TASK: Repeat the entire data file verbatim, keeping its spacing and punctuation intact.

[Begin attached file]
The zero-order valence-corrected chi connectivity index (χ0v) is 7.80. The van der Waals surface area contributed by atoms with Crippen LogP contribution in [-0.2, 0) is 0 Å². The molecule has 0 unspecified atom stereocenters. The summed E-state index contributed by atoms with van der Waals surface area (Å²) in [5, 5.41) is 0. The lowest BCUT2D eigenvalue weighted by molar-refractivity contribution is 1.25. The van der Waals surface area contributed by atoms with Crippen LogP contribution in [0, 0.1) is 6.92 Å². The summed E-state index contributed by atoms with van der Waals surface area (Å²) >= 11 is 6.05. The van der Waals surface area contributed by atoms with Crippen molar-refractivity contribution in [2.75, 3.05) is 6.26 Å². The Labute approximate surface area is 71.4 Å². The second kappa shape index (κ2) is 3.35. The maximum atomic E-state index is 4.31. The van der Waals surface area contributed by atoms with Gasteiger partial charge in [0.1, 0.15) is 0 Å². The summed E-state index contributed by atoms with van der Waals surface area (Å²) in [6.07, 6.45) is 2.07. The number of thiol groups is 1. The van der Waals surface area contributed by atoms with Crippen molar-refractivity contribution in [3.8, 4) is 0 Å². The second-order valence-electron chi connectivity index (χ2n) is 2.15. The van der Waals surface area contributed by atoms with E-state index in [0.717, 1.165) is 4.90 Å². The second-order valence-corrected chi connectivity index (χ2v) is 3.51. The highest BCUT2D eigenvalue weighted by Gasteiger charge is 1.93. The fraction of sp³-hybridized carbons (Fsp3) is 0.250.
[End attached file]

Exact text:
The zero-order valence-corrected chi connectivity index (χ0v) is 7.80. The van der Waals surface area contributed by atoms with Crippen LogP contribution in [-0.2, 0) is 0 Å². The molecule has 0 unspecified atom stereocenters. The summed E-state index contributed by atoms with van der Waals surface area (Å²) in [5, 5.41) is 0. The lowest BCUT2D eigenvalue weighted by molar-refractivity contribution is 1.25. The van der Waals surface area contributed by atoms with Crippen LogP contribution in [0, 0.1) is 6.92 Å². The summed E-state index contributed by atoms with van der Waals surface area (Å²) >= 11 is 6.05. The van der Waals surface area contributed by atoms with Crippen molar-refractivity contribution in [2.75, 3.05) is 6.26 Å². The Labute approximate surface area is 71.4 Å². The second kappa shape index (κ2) is 3.35. The maximum atomic E-state index is 4.31. The van der Waals surface area contributed by atoms with Gasteiger partial charge in [0.1, 0.15) is 0 Å². The summed E-state index contributed by atoms with van der Waals surface area (Å²) in [6.07, 6.45) is 2.07. The number of thiol groups is 1. The van der Waals surface area contributed by atoms with Crippen molar-refractivity contribution in [3.8, 4) is 0 Å². The second-order valence-electron chi connectivity index (χ2n) is 2.15. The van der Waals surface area contributed by atoms with E-state index in [0.717, 1.165) is 4.90 Å². The second-order valence-corrected chi connectivity index (χ2v) is 3.51. The highest BCUT2D eigenvalue weighted by Gasteiger charge is 1.93. The fraction of sp³-hybridized carbons (Fsp3) is 0.250.